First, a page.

A month after getting a vasectomy, my ex-boyfriend and I began a relationship.
We started dating and I was excited to be seeing him again, but things quickly went downhill.
After about six months, he began to develop severe impotency.
He could no longer function sexually.
We tried to get him to stop, but he refused to give up his sexual desires.
In desperation, we decided to do something drastic: we called an ambulance.
The medics arrived and they rushed him to the hospital.
After being put into a medically induced coma, he was able to talk.
He was in a coma for two weeks and was in recovery.
But for two months after that, his body was incapable of producing semen.
When he woke up, he told us he could no long keep this up.
He couldn’t have sex, couldn’t even touch his penis.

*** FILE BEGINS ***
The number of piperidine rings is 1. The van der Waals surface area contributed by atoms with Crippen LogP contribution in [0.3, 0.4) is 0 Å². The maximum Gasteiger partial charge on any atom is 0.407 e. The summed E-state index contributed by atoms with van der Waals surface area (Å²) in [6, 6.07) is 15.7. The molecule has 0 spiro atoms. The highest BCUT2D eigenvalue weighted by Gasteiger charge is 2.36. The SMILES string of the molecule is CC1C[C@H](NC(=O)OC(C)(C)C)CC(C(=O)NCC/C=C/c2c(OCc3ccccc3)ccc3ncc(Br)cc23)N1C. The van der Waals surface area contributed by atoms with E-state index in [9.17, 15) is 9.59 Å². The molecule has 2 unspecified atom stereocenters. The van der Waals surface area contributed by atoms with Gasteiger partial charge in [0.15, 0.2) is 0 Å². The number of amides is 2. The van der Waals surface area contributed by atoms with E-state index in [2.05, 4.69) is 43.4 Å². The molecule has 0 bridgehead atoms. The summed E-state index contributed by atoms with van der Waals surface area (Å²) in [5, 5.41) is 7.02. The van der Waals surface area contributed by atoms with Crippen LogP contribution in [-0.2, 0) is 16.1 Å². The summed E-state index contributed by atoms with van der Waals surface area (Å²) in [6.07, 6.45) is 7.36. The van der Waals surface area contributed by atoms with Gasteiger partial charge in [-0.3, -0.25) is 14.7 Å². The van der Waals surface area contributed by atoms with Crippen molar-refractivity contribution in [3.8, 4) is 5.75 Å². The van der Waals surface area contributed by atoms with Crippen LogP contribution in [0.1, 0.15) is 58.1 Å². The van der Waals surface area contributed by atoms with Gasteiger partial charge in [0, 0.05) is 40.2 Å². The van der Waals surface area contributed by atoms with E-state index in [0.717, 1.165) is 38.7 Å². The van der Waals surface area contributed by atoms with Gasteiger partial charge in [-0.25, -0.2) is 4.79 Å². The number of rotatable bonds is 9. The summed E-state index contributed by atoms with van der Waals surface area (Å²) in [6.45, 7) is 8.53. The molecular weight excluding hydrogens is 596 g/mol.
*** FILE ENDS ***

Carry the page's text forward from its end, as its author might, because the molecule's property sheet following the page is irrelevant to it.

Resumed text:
Our story was not uncommon.
Impassative impotencies are common and can lead to many long-term physical and mental problems.
They are not always reversible.
The first thing you need to know is that your partner can become impotent at any time and is not necessarily a sign of infertility.
If you suspect your partner may be impotent and you want to get help, you can get medical advice.
There are a number of services to help people who are in an impotent state, including: sexual health clinics for men and women with impotences